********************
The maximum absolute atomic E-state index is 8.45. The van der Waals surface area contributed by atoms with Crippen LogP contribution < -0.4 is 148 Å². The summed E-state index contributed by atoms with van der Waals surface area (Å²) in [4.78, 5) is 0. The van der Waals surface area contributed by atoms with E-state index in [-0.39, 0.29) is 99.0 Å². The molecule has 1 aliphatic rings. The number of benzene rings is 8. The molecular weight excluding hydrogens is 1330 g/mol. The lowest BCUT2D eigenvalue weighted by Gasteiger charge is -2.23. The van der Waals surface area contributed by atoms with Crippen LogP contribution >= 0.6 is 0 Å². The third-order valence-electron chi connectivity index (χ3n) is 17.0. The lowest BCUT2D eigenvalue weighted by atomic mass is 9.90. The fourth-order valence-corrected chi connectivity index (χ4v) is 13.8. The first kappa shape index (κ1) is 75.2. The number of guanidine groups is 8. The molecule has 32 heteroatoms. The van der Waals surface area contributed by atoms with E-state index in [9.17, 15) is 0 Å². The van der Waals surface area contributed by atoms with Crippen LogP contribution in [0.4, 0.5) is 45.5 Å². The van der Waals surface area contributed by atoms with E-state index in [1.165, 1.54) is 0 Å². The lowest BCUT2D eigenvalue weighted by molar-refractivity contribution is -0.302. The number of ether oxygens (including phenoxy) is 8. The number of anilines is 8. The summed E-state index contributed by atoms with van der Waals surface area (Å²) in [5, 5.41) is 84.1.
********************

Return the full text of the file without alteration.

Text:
The maximum absolute atomic E-state index is 8.45. The van der Waals surface area contributed by atoms with Crippen LogP contribution < -0.4 is 148 Å². The summed E-state index contributed by atoms with van der Waals surface area (Å²) in [4.78, 5) is 0. The van der Waals surface area contributed by atoms with E-state index in [-0.39, 0.29) is 99.0 Å². The molecule has 1 aliphatic rings. The number of benzene rings is 8. The molecular weight excluding hydrogens is 1330 g/mol. The lowest BCUT2D eigenvalue weighted by Gasteiger charge is -2.23. The van der Waals surface area contributed by atoms with Crippen LogP contribution >= 0.6 is 0 Å². The third-order valence-electron chi connectivity index (χ3n) is 17.0. The lowest BCUT2D eigenvalue weighted by atomic mass is 9.90. The fourth-order valence-corrected chi connectivity index (χ4v) is 13.8. The first kappa shape index (κ1) is 75.2. The number of guanidine groups is 8. The molecule has 32 heteroatoms. The van der Waals surface area contributed by atoms with E-state index in [9.17, 15) is 0 Å². The van der Waals surface area contributed by atoms with Crippen LogP contribution in [0.4, 0.5) is 45.5 Å². The van der Waals surface area contributed by atoms with E-state index in [1.165, 1.54) is 0 Å². The lowest BCUT2D eigenvalue weighted by molar-refractivity contribution is -0.302. The number of ether oxygens (including phenoxy) is 8. The number of anilines is 8. The summed E-state index contributed by atoms with van der Waals surface area (Å²) in [5, 5.41) is 84.1.